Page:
Warren embraces Thiel label: 'Good'

Warren embraces Thiel label: 'Good'
© Aaron Schwartz

Sen. Elizabeth WarrenElizabeth Ann WarrenDemocrats ask if they have reason to worry about UK result Buttigieg releases list of campaign bundlers Krystal Ball rips Warren's 'passive-aggressive' swipes at rivals MORE (D-Mass.) embraced the title of most "dangerous" 2020 Democrat, bestowed on her Monday night by billionaire venture capitalist Peter Thiel.

"Good," Warren tweeted in response Tuesday.

Thiel, an adviser to President TrumpDonald John TrumpDemocrats ask if they have reason to worry about UK result Trump scramble to rack up accomplishments gives conservatives heartburn Seven years after Sandy Hook, the politics of guns has changed MORE, told Fox News's Tucker CarlsonTucker CarlsonAlexandria Ocasio-Cortez blasts Tucker Carlson as 'white supremacist sympathizer' Karen McDougal sues Fox News over alleged slander Conservative Dan Bongino launches alternative to the Drudge Report MORE Monday that out of the crowded Democratic primary field, he is "most scared" by Warren

"I think she’s the one who’s actually talking about the economy, which is the only thing that I think matters," Thiel said. 

Warren proposed a plan to break up big tech companies which she said have gained "too much power over our economy, our society, and our democracy."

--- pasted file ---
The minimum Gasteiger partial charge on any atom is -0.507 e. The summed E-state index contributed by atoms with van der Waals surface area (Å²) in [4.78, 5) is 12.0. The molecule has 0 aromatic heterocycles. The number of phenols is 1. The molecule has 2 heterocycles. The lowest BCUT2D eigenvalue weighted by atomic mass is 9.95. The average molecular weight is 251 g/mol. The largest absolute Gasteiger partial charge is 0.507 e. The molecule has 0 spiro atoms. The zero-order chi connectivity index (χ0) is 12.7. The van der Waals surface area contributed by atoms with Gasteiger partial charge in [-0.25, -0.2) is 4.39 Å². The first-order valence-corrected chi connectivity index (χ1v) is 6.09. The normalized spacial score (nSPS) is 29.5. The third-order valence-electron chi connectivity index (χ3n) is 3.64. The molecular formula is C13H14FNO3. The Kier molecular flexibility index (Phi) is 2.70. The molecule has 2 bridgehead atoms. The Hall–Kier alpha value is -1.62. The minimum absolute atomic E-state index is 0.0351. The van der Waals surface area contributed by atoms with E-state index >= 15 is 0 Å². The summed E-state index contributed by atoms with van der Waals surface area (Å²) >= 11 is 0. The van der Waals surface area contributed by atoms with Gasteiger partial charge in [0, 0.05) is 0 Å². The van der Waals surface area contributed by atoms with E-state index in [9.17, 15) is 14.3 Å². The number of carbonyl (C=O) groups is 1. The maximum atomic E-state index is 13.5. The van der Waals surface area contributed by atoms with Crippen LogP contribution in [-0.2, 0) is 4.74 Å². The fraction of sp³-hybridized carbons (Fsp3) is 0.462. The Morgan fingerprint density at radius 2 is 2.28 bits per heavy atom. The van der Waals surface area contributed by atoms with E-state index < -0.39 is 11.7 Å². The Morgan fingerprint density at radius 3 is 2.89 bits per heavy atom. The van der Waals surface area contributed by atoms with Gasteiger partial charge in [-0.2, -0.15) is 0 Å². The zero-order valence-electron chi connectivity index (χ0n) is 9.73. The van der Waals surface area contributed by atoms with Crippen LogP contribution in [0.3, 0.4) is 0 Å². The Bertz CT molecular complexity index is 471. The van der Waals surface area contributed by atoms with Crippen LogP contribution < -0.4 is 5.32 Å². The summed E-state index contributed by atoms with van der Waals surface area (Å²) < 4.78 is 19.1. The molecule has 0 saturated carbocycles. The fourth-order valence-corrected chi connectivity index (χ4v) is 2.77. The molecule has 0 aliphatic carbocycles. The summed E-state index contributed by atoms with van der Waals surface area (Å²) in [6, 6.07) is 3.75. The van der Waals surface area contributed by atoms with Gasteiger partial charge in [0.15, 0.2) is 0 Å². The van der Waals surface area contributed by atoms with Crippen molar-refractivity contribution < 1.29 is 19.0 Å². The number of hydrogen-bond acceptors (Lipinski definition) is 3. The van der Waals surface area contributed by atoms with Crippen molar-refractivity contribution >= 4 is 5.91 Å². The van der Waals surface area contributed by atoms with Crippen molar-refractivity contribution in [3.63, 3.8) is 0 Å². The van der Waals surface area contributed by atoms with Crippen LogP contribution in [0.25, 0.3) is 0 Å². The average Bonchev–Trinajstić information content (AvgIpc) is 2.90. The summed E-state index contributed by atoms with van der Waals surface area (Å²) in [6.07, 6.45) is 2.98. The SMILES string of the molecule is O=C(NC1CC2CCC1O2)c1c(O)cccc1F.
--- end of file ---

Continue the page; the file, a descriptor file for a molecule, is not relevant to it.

ADVERTISEMENT

She was the first major 2020 Democratic presidential candidate to call for breaking up Sillicon Valley giants such as Facebook, Google and Amazon. 

The progressive candidate has also set herself a part from her challengers, such as Sen. Bernie SandersBernie SandersDemocrats ask if they have reason to worry about UK result Buttigieg releases list of campaign bundlers Reject National Defense Authorization Act, save Yemen instead MORE (I-Vt.), by rejecting a "socialist" label. 

Warren has repeatedly called herself a capitalist, but has said that capitalism needs rules.

She's proposed an "ultra-millionaire tax" which would apply a 2 percent tax annually on net worth between $50 million and $1 billion, and a 3 percent tax on net worth above $1 billion.

Warren says the revenue from the tax on the wealthiest class could help fund different programs including child care, student loan debt relief and bringing down the cost of health care.